Monday, October 06, 2008
Silence is Golden
Silence is Golden
Directed by Chris Shepherd, England, 2006.
(Watch it here)
Winner, Best Short Film, Rushes Soho Shorts, 2007
Winner, TCM Turner Classic Shorts 2006
Winner, Audience Award, Zagreb 2006
Winner, Best Narrative Short - Northampton Independent Film Festival 2006
Winner, Grand Prix - Prague Short Film Festival 2006
Winner, Best Live Action Short, St. Louis International Film Festival 2006
"Silence is Golden" focuses on a boy named Billy whose neighbor is "a right loony" who likes "banging," and not in the sexual sense of the term. The neighbor constantly bangs on walls, windows, anything--and with only the thin wall separating their rowhouses, he's driving Billy's mother crazy. The neighbor is apparently mentally disturbed, as his only reason for banging is that the pain in his chest is like "a knife cutting into me," and both Billy and his mother remark on several occasions that "everyone knows he's a retard." The film follows Billy as he creates elaborate imaginative scenarios to cope with both his neighbor's incessant banging and his mother's alcoholism (that seems to be exacerbated by the banging). At one point, the neighbor bangs so violently on the wall that the little porcelain figurines on Billy's mantelpiece start shaking, and in contrast to Billy's mom's screams of frustration, Billy imagines the figurines coming to life and laughs.
I just realized that up to this point, all of my film blog choices have been about children and their wild imaginations, so I guess I must really love that theme, and I apologize for not contributing anything new and interesting. But "Silence is Golden" is interesting in unique ways, and particularly in the use of animations to illustrate Billy's imagination. There's a huge difference between simply showing Billy lost in thought, obviously trying to block out the stressful noises of his mother and neighbor, and actually penetrating Billy's mind to visually demonstrate the extent to which Billy detaches himself from reality. When Billy sees police and ambulances show up at his neighbor's door, after which there is no more banging on the wall, Billy doesn't deduce the obvious--that his neighbor is dead--but instead imagines that he's gone on a mission "to save the Earth from alien invaders." This speculation is followed by an animated (and rather violent) depiction of this scenario in the form of Billy's doodles.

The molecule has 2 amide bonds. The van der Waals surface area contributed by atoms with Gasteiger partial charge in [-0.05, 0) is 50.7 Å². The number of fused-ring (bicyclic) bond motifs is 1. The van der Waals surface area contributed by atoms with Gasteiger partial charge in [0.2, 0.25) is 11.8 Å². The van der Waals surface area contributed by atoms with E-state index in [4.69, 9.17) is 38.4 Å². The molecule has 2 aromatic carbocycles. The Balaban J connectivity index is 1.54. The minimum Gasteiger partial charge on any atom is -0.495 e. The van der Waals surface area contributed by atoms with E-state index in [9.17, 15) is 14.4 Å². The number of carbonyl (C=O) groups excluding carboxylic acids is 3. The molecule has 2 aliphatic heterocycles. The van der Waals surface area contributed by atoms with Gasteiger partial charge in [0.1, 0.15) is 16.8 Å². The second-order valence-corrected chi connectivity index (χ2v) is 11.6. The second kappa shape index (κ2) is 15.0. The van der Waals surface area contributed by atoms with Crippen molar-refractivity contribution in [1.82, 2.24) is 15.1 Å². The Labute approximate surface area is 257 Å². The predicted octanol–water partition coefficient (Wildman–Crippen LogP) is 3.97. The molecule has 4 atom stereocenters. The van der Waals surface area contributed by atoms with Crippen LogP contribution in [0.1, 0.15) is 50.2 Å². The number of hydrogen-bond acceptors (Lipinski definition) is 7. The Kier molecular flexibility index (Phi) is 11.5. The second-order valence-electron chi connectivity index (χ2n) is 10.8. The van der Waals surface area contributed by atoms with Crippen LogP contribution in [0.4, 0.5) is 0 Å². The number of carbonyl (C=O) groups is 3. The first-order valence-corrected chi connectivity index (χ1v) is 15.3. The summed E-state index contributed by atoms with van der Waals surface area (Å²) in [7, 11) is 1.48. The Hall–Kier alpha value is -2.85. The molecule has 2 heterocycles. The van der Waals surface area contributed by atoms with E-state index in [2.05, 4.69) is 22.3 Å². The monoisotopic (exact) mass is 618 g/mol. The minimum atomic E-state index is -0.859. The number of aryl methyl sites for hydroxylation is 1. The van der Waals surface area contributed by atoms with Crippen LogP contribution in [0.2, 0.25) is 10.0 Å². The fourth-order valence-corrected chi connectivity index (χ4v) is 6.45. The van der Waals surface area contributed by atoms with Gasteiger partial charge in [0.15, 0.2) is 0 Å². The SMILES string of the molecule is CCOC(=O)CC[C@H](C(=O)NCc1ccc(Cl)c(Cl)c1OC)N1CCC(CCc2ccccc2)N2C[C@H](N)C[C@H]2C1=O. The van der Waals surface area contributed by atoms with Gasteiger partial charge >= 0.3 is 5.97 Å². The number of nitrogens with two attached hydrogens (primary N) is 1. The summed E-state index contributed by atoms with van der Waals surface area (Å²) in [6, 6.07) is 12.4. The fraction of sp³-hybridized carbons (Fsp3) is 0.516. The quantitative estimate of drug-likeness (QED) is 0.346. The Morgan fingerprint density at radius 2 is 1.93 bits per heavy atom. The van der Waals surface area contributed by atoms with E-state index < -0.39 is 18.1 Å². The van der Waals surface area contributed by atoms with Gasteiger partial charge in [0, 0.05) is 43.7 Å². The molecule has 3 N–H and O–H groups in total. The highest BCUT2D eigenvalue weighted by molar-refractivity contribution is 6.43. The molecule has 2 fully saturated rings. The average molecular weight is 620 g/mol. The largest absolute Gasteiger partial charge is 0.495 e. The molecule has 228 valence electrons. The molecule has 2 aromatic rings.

When Billy hears banging again after days of silence, he rushes downstairs to see what it is. Disappointed, he finds only someone nailing boards over his neighbor's windows. It is at this point that we realize that Billy hasn't been trying to block out the his neighbor's banging the way his mother has with her drinking. Rather, the inexplicable banging, and the possibility for imagining this provided because of its mystery, was the only escape Billy had from his dysfunctional home life. He starts hearing the voice of his mother screaming at him, and to block it out, Billy himself starts furiously banging his head and fists against the wall.
Another interesting aspect of this film is the fast, aggressive editing, especially during the scene where Billy imagines himself to be in a video game-like setting where he's looking for nuclear missiles after being screamed at once again by his drunk mother. The aggressiveness of the editing is startling when set against the child narrator, because it totally contradicts the typical notion of childhood innocence. We see Billy not only retreating into his imagined scenarios, but doing so in a truly manic way. The editing suggests, then, that Billy's imagining is not that of a typical child, but that of a child who is driven to forcefully, almost violently, separate himself from his physical surroundings.